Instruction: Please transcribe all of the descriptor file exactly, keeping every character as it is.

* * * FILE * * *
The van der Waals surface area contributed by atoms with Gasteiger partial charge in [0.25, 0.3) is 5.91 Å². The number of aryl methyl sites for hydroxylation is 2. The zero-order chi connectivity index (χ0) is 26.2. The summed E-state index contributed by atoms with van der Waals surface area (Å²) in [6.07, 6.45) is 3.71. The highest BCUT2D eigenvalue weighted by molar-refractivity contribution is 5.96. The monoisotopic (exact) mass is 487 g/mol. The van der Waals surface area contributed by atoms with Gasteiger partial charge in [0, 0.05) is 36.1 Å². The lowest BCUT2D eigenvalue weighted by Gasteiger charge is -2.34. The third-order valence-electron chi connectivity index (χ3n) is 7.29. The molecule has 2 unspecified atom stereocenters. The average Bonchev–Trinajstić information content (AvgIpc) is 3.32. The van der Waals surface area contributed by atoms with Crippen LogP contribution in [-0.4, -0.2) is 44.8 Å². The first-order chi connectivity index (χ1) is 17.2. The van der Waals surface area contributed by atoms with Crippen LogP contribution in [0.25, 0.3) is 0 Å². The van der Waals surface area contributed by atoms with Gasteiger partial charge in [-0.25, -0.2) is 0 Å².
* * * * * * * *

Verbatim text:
The van der Waals surface area contributed by atoms with Gasteiger partial charge in [0.25, 0.3) is 5.91 Å². The number of aryl methyl sites for hydroxylation is 2. The zero-order chi connectivity index (χ0) is 26.2. The summed E-state index contributed by atoms with van der Waals surface area (Å²) in [6.07, 6.45) is 3.71. The highest BCUT2D eigenvalue weighted by molar-refractivity contribution is 5.96. The monoisotopic (exact) mass is 487 g/mol. The van der Waals surface area contributed by atoms with Gasteiger partial charge in [0, 0.05) is 36.1 Å². The lowest BCUT2D eigenvalue weighted by Gasteiger charge is -2.34. The third-order valence-electron chi connectivity index (χ3n) is 7.29. The molecule has 2 unspecified atom stereocenters. The average Bonchev–Trinajstić information content (AvgIpc) is 3.32. The van der Waals surface area contributed by atoms with Crippen LogP contribution in [-0.4, -0.2) is 44.8 Å². The first-order chi connectivity index (χ1) is 17.2. The van der Waals surface area contributed by atoms with Crippen LogP contribution in [0.25, 0.3) is 0 Å². The van der Waals surface area contributed by atoms with Gasteiger partial charge in [-0.25, -0.2) is 0 Å².